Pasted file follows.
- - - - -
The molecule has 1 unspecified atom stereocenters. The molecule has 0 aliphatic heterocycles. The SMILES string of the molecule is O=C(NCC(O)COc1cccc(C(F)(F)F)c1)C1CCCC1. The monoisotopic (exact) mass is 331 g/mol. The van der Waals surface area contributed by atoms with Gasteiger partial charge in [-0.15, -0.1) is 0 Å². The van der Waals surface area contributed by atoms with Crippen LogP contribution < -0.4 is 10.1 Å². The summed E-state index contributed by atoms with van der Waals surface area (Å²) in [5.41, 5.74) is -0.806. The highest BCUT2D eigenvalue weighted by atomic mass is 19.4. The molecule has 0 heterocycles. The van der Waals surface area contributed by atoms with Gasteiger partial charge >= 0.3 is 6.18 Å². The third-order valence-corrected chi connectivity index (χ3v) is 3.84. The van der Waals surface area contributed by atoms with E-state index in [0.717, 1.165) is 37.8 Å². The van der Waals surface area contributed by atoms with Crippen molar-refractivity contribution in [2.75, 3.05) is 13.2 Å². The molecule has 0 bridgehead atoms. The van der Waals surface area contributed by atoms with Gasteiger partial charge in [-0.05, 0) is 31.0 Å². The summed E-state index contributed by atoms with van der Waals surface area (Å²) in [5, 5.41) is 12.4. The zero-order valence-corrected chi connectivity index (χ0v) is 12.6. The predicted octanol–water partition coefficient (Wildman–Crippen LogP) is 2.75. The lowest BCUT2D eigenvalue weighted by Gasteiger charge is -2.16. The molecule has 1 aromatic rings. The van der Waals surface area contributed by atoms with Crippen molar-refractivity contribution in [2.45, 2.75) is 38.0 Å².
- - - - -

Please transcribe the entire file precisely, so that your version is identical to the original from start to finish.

The molecule has 1 unspecified atom stereocenters. The molecule has 0 aliphatic heterocycles. The SMILES string of the molecule is O=C(NCC(O)COc1cccc(C(F)(F)F)c1)C1CCCC1. The monoisotopic (exact) mass is 331 g/mol. The van der Waals surface area contributed by atoms with Gasteiger partial charge in [-0.15, -0.1) is 0 Å². The van der Waals surface area contributed by atoms with Crippen LogP contribution < -0.4 is 10.1 Å². The summed E-state index contributed by atoms with van der Waals surface area (Å²) in [5.41, 5.74) is -0.806. The highest BCUT2D eigenvalue weighted by atomic mass is 19.4. The molecule has 0 heterocycles. The van der Waals surface area contributed by atoms with Gasteiger partial charge >= 0.3 is 6.18 Å². The third-order valence-corrected chi connectivity index (χ3v) is 3.84. The van der Waals surface area contributed by atoms with E-state index in [0.717, 1.165) is 37.8 Å². The van der Waals surface area contributed by atoms with Crippen molar-refractivity contribution in [2.75, 3.05) is 13.2 Å². The molecule has 0 bridgehead atoms. The van der Waals surface area contributed by atoms with Gasteiger partial charge in [-0.05, 0) is 31.0 Å². The summed E-state index contributed by atoms with van der Waals surface area (Å²) in [5, 5.41) is 12.4. The zero-order valence-corrected chi connectivity index (χ0v) is 12.6. The predicted octanol–water partition coefficient (Wildman–Crippen LogP) is 2.75. The lowest BCUT2D eigenvalue weighted by Gasteiger charge is -2.16. The molecule has 1 aromatic rings. The van der Waals surface area contributed by atoms with Crippen molar-refractivity contribution in [2.45, 2.75) is 38.0 Å².